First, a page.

Fur Is Not Natural: How the Fur Industry Harms the Environment Massively

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Fur Industry's Downsides - How the Fur Industry Harms the Environment MassivelyFur has fallen out of favor in the fashion industry. Some boycott it for ethical reasons. For others, financial limits keep them from wearing a fur piece. Others just prefer something easier, like faux fur.

But there’s another big reason to avoid fur and many people don’t know about it. Fur harms the environment. And when something is bad for the environment, it hurts everyone – animals and people alike. Is it time to go fur-free?

Is fur natural?

Some people may prefer real fur over faux fur because they believe it’s more “natural” – after all, it comes from an animal, not industrially-made, plastic-based “fur.”

While fur is natural when the animal wears it, it’s far from natural by the time you wear it. After the animal is killed and their skin is removed, factories must treat it immediately. Otherwise, it will rot.

So, factories use a mish-mash of different chemicals, like ammonia, formaldehyde, chromates and bleaching agents. All of these chemicals are used to prevent the raw skin from rotting and to preserve the fur.

Toxic chemicals used in fur processing

Harmful agents are used in the manufacturing process of fur. And unfortunately, these chemicals don’t stay in the factory. They harm workers, the environment and can even be found in the products themselves.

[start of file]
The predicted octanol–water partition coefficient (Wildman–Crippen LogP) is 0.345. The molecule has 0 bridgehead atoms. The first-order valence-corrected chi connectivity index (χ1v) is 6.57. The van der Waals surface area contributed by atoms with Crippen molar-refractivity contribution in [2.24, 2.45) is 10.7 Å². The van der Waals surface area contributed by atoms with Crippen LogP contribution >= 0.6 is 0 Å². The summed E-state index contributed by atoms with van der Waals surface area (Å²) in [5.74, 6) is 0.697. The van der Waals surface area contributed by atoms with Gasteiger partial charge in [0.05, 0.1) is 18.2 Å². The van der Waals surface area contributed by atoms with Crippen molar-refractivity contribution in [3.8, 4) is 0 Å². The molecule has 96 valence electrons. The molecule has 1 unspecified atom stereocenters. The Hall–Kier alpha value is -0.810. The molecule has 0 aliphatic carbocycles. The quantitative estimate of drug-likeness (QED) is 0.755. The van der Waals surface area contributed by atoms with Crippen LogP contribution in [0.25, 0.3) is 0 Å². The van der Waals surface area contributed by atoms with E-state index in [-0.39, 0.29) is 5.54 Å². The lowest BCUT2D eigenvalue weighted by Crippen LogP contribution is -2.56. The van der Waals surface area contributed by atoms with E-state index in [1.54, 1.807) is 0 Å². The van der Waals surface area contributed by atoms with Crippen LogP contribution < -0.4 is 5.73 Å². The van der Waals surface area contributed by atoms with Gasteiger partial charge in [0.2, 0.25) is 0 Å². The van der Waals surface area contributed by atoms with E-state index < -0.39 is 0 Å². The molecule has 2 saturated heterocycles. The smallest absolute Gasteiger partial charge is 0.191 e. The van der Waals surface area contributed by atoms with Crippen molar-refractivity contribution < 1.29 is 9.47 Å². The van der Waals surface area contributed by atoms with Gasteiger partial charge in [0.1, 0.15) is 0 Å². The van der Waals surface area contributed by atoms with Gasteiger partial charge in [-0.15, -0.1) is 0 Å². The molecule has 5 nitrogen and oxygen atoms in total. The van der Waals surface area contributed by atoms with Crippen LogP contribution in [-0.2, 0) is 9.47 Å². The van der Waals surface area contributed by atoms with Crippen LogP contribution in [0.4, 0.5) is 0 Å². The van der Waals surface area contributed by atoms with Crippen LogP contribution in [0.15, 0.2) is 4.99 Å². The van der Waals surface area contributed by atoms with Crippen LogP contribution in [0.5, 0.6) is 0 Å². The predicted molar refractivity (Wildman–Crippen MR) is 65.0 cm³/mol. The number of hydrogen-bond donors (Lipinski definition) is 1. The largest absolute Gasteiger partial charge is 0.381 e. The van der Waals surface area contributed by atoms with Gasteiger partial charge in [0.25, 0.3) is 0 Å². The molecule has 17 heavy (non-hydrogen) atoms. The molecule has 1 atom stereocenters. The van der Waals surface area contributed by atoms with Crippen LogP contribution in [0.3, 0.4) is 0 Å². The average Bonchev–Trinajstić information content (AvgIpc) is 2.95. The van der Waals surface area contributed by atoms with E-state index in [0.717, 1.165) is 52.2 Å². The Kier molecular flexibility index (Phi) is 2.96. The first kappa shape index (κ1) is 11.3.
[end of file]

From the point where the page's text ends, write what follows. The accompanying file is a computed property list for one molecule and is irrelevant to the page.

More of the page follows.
In Denmark alone, reports reveal that over 8,000 pounds of ammonia are released into the air every year due to the fact that they raise and slaughter more than 19 million minks in fur farms.

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Chromium is another toxic chemical that most tanneries use today. And considering that many of these factories dump large quantities of water and solid waste, chromium can be found in both landfills and groundwater.

In New Hampshire, for example, a tanning facility was closed down in the early 1970s. However, over 20 years later, authorities identified chromium, cyanide and polychlorinated biphenyls in the groundwater nearby.

This can have a cascading, negative impact on the local environment, polluting soil and water, and eventually making its way to people. The CDC found that residents living near a tanning facility in Kentucky had leukemia rates five times greater than the rest of the country. And that’s not even considering the factory workers who are constantly exposed to dangerous substances.

Arsenic is one chemical frequently used, and it’s associated with different types of cancer. In Europe, research has found that for individuals working in the leather industry, the cancer risk was 50 percent greater than what authorities expected.

People who wear fur are exposed to chemicals, too.

As dreadful as this information is, sometimes it doesn’t always hit home. We’re so used to hearing bad news about some far off country, that it’s difficult to put it into everyday perspectives.